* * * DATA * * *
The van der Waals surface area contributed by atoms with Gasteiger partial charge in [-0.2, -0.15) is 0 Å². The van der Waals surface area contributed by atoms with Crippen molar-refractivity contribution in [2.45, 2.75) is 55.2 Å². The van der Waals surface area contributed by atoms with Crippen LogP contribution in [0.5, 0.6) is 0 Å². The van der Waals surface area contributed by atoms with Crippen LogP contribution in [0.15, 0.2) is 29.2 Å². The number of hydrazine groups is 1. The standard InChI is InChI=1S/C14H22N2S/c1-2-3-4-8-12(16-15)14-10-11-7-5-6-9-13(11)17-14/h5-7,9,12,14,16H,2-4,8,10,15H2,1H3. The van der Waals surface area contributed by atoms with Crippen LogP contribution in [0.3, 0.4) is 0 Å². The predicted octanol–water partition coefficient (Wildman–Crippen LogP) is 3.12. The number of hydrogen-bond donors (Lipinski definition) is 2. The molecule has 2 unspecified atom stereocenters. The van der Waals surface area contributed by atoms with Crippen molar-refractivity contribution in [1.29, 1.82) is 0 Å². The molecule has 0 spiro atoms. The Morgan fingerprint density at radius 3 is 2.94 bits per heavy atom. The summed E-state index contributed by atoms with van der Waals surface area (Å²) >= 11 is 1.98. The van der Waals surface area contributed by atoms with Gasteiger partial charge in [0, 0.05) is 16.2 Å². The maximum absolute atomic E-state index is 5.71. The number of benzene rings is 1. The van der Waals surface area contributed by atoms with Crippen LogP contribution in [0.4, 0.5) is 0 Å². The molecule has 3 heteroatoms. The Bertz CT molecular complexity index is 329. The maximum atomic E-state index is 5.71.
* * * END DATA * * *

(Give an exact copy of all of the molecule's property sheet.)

The van der Waals surface area contributed by atoms with Gasteiger partial charge in [-0.2, -0.15) is 0 Å². The van der Waals surface area contributed by atoms with Crippen molar-refractivity contribution in [2.45, 2.75) is 55.2 Å². The van der Waals surface area contributed by atoms with Crippen LogP contribution in [0.5, 0.6) is 0 Å². The van der Waals surface area contributed by atoms with Crippen LogP contribution in [0.15, 0.2) is 29.2 Å². The number of hydrazine groups is 1. The standard InChI is InChI=1S/C14H22N2S/c1-2-3-4-8-12(16-15)14-10-11-7-5-6-9-13(11)17-14/h5-7,9,12,14,16H,2-4,8,10,15H2,1H3. The van der Waals surface area contributed by atoms with Crippen LogP contribution in [0.3, 0.4) is 0 Å². The predicted octanol–water partition coefficient (Wildman–Crippen LogP) is 3.12. The number of hydrogen-bond donors (Lipinski definition) is 2. The molecule has 2 unspecified atom stereocenters. The van der Waals surface area contributed by atoms with Crippen molar-refractivity contribution in [1.29, 1.82) is 0 Å². The molecule has 0 spiro atoms. The Morgan fingerprint density at radius 3 is 2.94 bits per heavy atom. The summed E-state index contributed by atoms with van der Waals surface area (Å²) >= 11 is 1.98. The van der Waals surface area contributed by atoms with Gasteiger partial charge in [0, 0.05) is 16.2 Å². The maximum absolute atomic E-state index is 5.71. The number of benzene rings is 1. The van der Waals surface area contributed by atoms with Crippen LogP contribution in [0.4, 0.5) is 0 Å². The molecule has 3 heteroatoms. The Bertz CT molecular complexity index is 329. The maximum atomic E-state index is 5.71.